IKEA Foundation funded Veggies for People and Planet project completes training for 'vegetable coaches'
The project aims to bridge the 'vegetable gap' in Kenya and Ethiopia while creating jobs, increasing income and at the same time improving nutrition. This will be accomplished by working towards a strong and competitive vegetable sub-sector through a combination of supply and demand interventions on Traditional African Vegetables. Vegetable Business Networks (VBNs) have been adopted as a pathway for advancing regenerative agricultural technologies transfer to the communities.
In the project’s first year, 51 VBNs have been assessed and selected; 31 for the Kisumu region and 20 for the Nairobi region. The VBN’s as target beneficiaries of the project selected a person each to be trained as a vegetable business coach. The business coaches will in turn train the members of their respective VBN’s on regenerative agriculture, vegetable production climatic requirements, vegetable crop protection (pest and disease control), VBN leadership, gender and social inclusion, vegetable seed systems, vegetable post-harvest management, group formation and dynamics, soil and water management, record keeping, production economics and gross margin analysis of selected crops.
During the training, the business coaches were also introduced to various irrigation infrastructure and bio pesticides for regenerative vegetable production. The training incorporated a crop walk to a vegetable garden to identify crop pests/diseases and regenerative control measures brought in practically for effectiveness. To further enhance the training, a participatory approach was adopted. In this, steps on preparation of compost were demonstrated together with vermicomposting as a regenerative technology. Other soil conservation measures such as cover cropping, crop rotation, mulching and contour ploughing were also identified. To further enhance the experience of first-hand vegetable marketing and post-harvest management, a visit to the nearby Bukura Market, Kakamega county was organised.
Action planning focusing on activities to be carried out by each VBN characterised the climax of the trainings. At the closing ceremony, certificates were presented to the vegetable business coaches and seeds distributed; based on the VBN’s prioritisation. Speaking during the closing ceremony the Project Manager, Leah Mwaura, encouraged the business coaches to practice what they learnt and share it with their group members.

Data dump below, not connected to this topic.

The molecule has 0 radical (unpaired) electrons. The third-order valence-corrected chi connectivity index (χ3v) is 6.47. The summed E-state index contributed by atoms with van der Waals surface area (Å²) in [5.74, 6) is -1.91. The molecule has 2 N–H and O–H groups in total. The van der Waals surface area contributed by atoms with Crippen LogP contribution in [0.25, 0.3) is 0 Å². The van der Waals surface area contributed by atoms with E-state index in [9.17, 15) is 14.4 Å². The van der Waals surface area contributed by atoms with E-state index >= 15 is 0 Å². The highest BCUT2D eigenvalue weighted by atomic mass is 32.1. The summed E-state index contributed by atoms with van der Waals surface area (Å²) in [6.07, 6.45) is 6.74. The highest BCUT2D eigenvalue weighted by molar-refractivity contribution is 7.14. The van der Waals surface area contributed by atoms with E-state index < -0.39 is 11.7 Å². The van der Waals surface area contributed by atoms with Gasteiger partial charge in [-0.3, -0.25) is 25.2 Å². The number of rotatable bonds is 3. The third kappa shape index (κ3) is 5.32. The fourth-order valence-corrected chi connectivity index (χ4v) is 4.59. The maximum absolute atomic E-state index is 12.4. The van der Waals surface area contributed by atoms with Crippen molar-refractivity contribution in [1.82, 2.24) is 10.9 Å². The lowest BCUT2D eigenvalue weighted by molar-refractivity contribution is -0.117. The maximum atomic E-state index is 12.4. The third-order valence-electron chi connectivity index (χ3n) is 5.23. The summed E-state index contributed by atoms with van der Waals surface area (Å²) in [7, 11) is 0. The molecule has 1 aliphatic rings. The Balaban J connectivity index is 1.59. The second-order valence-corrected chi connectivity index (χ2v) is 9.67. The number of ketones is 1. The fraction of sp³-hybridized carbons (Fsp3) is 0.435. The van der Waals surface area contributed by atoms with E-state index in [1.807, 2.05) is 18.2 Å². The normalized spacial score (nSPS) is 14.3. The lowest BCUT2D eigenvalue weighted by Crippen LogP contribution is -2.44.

As the project activities progress, two major partners have been onboarded to enhance and support grassroots training of VBN members. Rural Outreach Africa for Kisumu region and ACE integrated Services for Nairobi region. Rural Outreach Africa’s priority is to address the rampant malnutrition in rural areas of Western Kenya through promoting indigenous crops, improving soil fertility and innovating smallholder farming techniques. ACE Integrated Services offers training on irrigation and drilling, farm planning and management and agronomy cognizant of the vision of the farmer. SNV and WVC will support the two firms in research, coaching and mentoring and regular monitoring and evaluation to ensure successful implementation and maximum benefit to the VBNs.
“We would like to appreciate the contribution of other stakeholders who participated actively during the trainings; Martin Barare-Lead trainer (World Vegetable Centre), Ben Momanyi (JKUAT), James Ndambuki (KALRO), John Ngigi (Grekkon LTD) for Nairobi region and Alvin Otieno (Pals Agriculture), Pamela Mahila (Chief Officer Agriculture, Vihiga County), Peter Bor (KEPHIS), John Katila (REAL IPM), Herbet Ambani (Grekkon LTD) and John Makau (Ministry of Agriculture Kakamega County) for Kisumu region.” Jeremiah Rogito: Project Officer for the Veggies 4 Planet & People project (SNV) based in Eldoret.